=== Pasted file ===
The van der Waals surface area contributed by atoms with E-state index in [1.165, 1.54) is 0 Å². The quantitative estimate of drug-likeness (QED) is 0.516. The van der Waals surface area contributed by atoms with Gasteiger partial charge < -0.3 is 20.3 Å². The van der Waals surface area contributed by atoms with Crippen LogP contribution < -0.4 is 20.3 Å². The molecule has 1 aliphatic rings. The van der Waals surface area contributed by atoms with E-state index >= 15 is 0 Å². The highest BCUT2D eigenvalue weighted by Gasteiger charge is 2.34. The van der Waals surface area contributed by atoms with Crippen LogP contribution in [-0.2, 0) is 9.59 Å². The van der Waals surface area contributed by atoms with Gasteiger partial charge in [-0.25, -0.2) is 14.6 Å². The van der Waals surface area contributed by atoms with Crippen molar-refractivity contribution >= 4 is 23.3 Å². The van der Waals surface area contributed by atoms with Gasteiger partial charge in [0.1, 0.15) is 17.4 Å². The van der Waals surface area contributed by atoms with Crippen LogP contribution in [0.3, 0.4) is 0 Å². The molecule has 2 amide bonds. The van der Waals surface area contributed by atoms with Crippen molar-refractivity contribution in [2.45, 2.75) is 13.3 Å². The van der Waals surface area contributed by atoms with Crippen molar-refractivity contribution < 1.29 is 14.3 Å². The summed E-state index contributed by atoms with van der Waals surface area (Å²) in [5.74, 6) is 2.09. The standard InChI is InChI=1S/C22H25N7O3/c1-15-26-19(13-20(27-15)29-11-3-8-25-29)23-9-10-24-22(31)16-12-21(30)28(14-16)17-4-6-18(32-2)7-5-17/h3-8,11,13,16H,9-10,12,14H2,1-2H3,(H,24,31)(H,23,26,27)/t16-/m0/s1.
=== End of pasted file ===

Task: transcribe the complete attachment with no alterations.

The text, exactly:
The van der Waals surface area contributed by atoms with E-state index in [1.165, 1.54) is 0 Å². The quantitative estimate of drug-likeness (QED) is 0.516. The van der Waals surface area contributed by atoms with Gasteiger partial charge < -0.3 is 20.3 Å². The van der Waals surface area contributed by atoms with Crippen LogP contribution < -0.4 is 20.3 Å². The molecule has 1 aliphatic rings. The van der Waals surface area contributed by atoms with E-state index >= 15 is 0 Å². The highest BCUT2D eigenvalue weighted by Gasteiger charge is 2.34. The van der Waals surface area contributed by atoms with Crippen LogP contribution in [-0.2, 0) is 9.59 Å². The van der Waals surface area contributed by atoms with Gasteiger partial charge in [-0.25, -0.2) is 14.6 Å². The van der Waals surface area contributed by atoms with Crippen molar-refractivity contribution >= 4 is 23.3 Å². The van der Waals surface area contributed by atoms with Gasteiger partial charge in [0.1, 0.15) is 17.4 Å². The van der Waals surface area contributed by atoms with Crippen LogP contribution in [0.3, 0.4) is 0 Å². The molecule has 2 amide bonds. The van der Waals surface area contributed by atoms with Crippen molar-refractivity contribution in [2.45, 2.75) is 13.3 Å². The van der Waals surface area contributed by atoms with Crippen molar-refractivity contribution < 1.29 is 14.3 Å². The summed E-state index contributed by atoms with van der Waals surface area (Å²) in [5.74, 6) is 2.09. The standard InChI is InChI=1S/C22H25N7O3/c1-15-26-19(13-20(27-15)29-11-3-8-25-29)23-9-10-24-22(31)16-12-21(30)28(14-16)17-4-6-18(32-2)7-5-17/h3-8,11,13,16H,9-10,12,14H2,1-2H3,(H,24,31)(H,23,26,27)/t16-/m0/s1.